Book review: A Promise Between Friends byÂ Carol Rivers
Life in post-war 1950s London is full of hope and promise for two East End girls'¦ but there are dark forces at large which threaten to destroy their new beginnings.
Welcome back to the gritty cockney world which has become a familiar backdrop to Carol Rivers’ gripping family sagas and dramas. This much-loved author’s stories spring from the warm-hearted and resourceful neighbourhoods of the East End, the heart of London’s docklands and home to a wealth of rough-tough characters.
In A Promise Between Friends, we meet pretty, ambitious 19-year-old Ruby Payne and her lifelong friend Kath Rigler who are eager to enjoy their post-war independence. Moving away from home to a bedsit in the East End is a chance to break free for them both, Kath from her abusive father and Ruby to escape the unhappy memories of her beloved brother Pete’s suicide two years before.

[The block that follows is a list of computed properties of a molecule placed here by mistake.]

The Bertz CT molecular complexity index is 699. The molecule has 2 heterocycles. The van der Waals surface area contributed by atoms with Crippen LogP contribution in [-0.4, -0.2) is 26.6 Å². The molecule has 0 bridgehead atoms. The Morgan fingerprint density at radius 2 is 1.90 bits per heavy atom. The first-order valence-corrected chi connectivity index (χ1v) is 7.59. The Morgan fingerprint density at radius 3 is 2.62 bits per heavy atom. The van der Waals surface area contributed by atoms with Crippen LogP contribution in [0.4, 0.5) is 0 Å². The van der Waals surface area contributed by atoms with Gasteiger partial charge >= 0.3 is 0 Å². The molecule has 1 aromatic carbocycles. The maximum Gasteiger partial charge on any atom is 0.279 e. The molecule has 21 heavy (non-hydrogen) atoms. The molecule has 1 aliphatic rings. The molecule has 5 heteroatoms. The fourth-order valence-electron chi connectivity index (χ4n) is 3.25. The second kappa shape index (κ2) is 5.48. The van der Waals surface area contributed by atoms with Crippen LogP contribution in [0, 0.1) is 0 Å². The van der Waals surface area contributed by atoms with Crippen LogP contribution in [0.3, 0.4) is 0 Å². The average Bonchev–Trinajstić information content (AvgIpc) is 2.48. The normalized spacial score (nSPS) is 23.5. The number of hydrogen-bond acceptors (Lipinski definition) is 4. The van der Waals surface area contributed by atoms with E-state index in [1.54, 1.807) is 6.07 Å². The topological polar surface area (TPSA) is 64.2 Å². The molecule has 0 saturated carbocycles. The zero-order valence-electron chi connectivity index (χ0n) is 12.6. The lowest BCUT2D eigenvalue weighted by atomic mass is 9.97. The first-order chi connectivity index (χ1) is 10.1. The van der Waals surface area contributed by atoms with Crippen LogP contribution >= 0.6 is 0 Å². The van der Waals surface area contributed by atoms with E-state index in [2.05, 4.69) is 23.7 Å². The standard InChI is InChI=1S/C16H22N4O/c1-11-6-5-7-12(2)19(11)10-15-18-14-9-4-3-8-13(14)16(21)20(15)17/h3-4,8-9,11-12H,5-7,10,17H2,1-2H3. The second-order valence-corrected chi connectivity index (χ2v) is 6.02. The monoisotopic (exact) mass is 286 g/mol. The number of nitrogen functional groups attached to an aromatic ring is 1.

The girls grew up together in the Isle of Dogs and Kath’s brother Bernie has always had a soft spot for fun-loving Ruby. But Ruby has ambitions. She has found work at a fashionable new dog grooming parlour close to the city and even though animals aren’t really her thing, she has high hopes of changing her fortunes.
Shy Kath, always unsure of herself, isn’t quite so lucky and has to make do with her tough factory job, leaning more and more on Ruby for emotional support.
But then Ruby meets handsome, charming Nick Brandon at a local club and, desperate to find real romance, she falls for his good looks and winning smile despite warnings from those around her that he is trouble.
And when Anna Charnwood-Smythe, owner of a modelling and escort agency, offers Ruby a job, the impressionable teenager is convinced that this is the start of a new and glamorous career.
But Ruby’s taste of the high life will come at a cost for both her and Kath…
Rivers captures all the pioneering spirit of the 1950s in this gritty tale of love, loss, greed and betrayal. Feisty Ruby and her friend Kath embody all the hopes and dreams of a generation eager to escape the dark days of the war years and strike out in a brave new world.
But Rivers also reminds us that this was still an age very much bound by tradition and convention, an unforgiving place for those who did not conform to society’s ideas of what was right and ‘normal.’
Packed with emotion, drama, heartache, cockney humour and unexpected twists and turns, this compelling story guarantees plenty of laughter and tears before the last page has turned.
(Simon & Schuster, paperback, £7.99)